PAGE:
Analysis: N.Korea crisis latest blow to Obama’s nuclear agenda

By Matt Spetalnick

WASHINGTON (BestGrowthStock) – President Barack Obama has set the goal of eventually ridding the world of nuclear arms as a central theme of his presidency, but North Korea’s defiance and other recent setbacks have raised fresh doubts about whether he can turn his vision into reality.

With Obama’s broader nuclear agenda seemingly imperiled at home and abroad, he now faces a test of whether he can salvage credibility for U.S. leadership in dealing effectively with more immediate threats like the one posed by Pyongyang.

“It won’t be enough to just hope for the best,” said Christopher Preble, a foreign policy expert at the Cato Institute in Washington. “He’s going to have to start prioritizing.”

North Korea has suddenly jumped to the top of Obama’s list with the disclosure of new advances in uranium enrichment at its main atomic complex and its shelling of a South Korean island on Tuesday.

Obama’s is expected to try to balance hard rhetoric to intimidate and contain the North with diplomacy aimed at avoiding military escalation as he seeks to rally the international community to ratchet up the pressure on the reclusive communist leadership in Pyongyang.

Some analysts question whether such a nuanced approach will be enough to bolster his longer-term push for global nuclear disarmament.

Those hopes have already suffered setbacks as Iran continues to flout international demands to curb its nuclear program and Obama’s signature arms reduction treaty with Russia remains bogged down in the U.S. Senate.

Obama set expectations high last year in Prague when he declared it was time to end “Cold War thinking” and committed the United States to seeking a nuclear weapons-free world.

He acknowledged it was an achievement he was not likely to see in his lifetime, but his lofty oratory was enough to help him win the Nobel Peace Prize.

Obama followed in April with the unveiling of a new U.S. policy that renounced development of new nuclear weapons and restricted use of those already in Washington’s arsenal.

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Aides said it set an example for other nuclear nations, which just days later attended a nuclear security summit hosted by Obama at which he secured agreement to work toward locking down loose bomb-making material.

But the new U.S. doctrine drew condemnation from conservatives who said it would compromise national security.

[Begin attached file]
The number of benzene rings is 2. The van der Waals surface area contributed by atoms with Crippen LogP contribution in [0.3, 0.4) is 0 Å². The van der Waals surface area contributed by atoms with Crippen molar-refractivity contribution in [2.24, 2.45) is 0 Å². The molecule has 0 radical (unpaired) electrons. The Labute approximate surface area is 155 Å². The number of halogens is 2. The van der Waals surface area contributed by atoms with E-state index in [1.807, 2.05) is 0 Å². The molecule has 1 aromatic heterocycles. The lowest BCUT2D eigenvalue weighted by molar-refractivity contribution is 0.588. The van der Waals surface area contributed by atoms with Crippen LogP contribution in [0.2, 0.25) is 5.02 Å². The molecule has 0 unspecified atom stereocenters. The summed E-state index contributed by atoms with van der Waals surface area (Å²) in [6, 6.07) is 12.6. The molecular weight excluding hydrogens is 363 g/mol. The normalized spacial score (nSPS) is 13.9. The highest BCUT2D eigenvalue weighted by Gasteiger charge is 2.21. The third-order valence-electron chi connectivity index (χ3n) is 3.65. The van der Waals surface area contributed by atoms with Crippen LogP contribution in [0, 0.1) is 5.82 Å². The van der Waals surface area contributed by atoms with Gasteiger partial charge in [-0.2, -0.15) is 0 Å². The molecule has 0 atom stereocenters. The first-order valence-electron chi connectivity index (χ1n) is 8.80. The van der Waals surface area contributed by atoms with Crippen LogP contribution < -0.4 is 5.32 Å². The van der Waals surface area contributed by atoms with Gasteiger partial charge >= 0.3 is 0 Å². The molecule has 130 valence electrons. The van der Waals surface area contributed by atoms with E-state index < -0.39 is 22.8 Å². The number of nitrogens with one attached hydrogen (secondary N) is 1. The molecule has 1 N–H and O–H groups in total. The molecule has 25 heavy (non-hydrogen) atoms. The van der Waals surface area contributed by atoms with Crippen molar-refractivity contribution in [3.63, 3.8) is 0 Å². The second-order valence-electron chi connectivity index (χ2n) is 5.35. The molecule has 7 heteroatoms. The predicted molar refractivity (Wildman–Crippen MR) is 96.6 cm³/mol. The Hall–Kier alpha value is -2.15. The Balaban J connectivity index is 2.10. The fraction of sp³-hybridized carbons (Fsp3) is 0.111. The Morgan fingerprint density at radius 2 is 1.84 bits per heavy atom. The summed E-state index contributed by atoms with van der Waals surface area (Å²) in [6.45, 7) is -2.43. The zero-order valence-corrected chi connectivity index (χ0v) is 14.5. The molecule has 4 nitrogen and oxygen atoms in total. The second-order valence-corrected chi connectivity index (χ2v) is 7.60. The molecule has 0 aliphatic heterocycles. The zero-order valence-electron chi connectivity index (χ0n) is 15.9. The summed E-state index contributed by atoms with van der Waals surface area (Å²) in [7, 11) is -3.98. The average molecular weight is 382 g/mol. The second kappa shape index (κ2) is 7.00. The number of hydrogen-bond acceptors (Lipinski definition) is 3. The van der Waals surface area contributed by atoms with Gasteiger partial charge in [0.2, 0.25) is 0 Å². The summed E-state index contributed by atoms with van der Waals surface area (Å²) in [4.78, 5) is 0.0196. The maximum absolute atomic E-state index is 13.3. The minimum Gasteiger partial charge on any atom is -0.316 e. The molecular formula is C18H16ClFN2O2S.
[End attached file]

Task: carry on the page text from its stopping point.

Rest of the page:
Critics say Obama’s approach has also helped embolden Iran and North Korea, which have largely spurned Obama’s diplomatic outreach and pressed ahead with their nuclear programs.

“The notion that self-weakening wins us foreign friends is flawed,” said Joseph Carafano, a military expert at the conservative Heritage Foundation. “The (nuclear-free) vision was unrealistic then and is just as unrealistic now.”

While Obama has been credited with forging greater international solidarity on sanctions against Pyongyang and Tehran, such pressure has done little to halt their efforts.

North Korean officials recently took a U.S. nuclear scientist to a plant at its Yongbyon nuclear complex where he saw hundreds of centrifuges.

It was the first public disclosure of the uranium enrichment facility — the second source of atomic bomb material in Pyongyang’s program — and sparked fresh questions about the effectiveness of the Obama administration’s carrot-and-stick approach.

But Obama’s options are limited.

International sanctions are believed to have run their course with impoverished North Korea, leaving China — the closest thing North Korea has to an ally but also wary of a crisis on its borders — the sole power with any influence over Pyongyang.

Iran, which denies Western accusations it is seeking nuclear weapons capabilities, also continues to pose a daunting challenge for Obama.

Although Tehran has tentatively agreed to meet a representative of six world powers early next month, a new U.N. nuclear watchdog report has concluded that Iran’s uranium stockpile has continued to grow.

The Obama administration has warned that failure to win Senate ratification of the new START nuclear arms treaty, held up by Republican opponents, would not only hurt an attempt to “reset” relations with Russia but also undermine its cooperation on Iran sanctions and the Afghanistan war.

With the 2012 presidential campaign approaching, Obama will have to handle Iran and North Korea with an eye to his re-election bid, when he can ill afford to give Republicans ammunition for depicting him as soft on America’s foes.

(Editing by Todd Eastham)

Analysis: N.Korea crisis latest blow to Obama’s nuclear agenda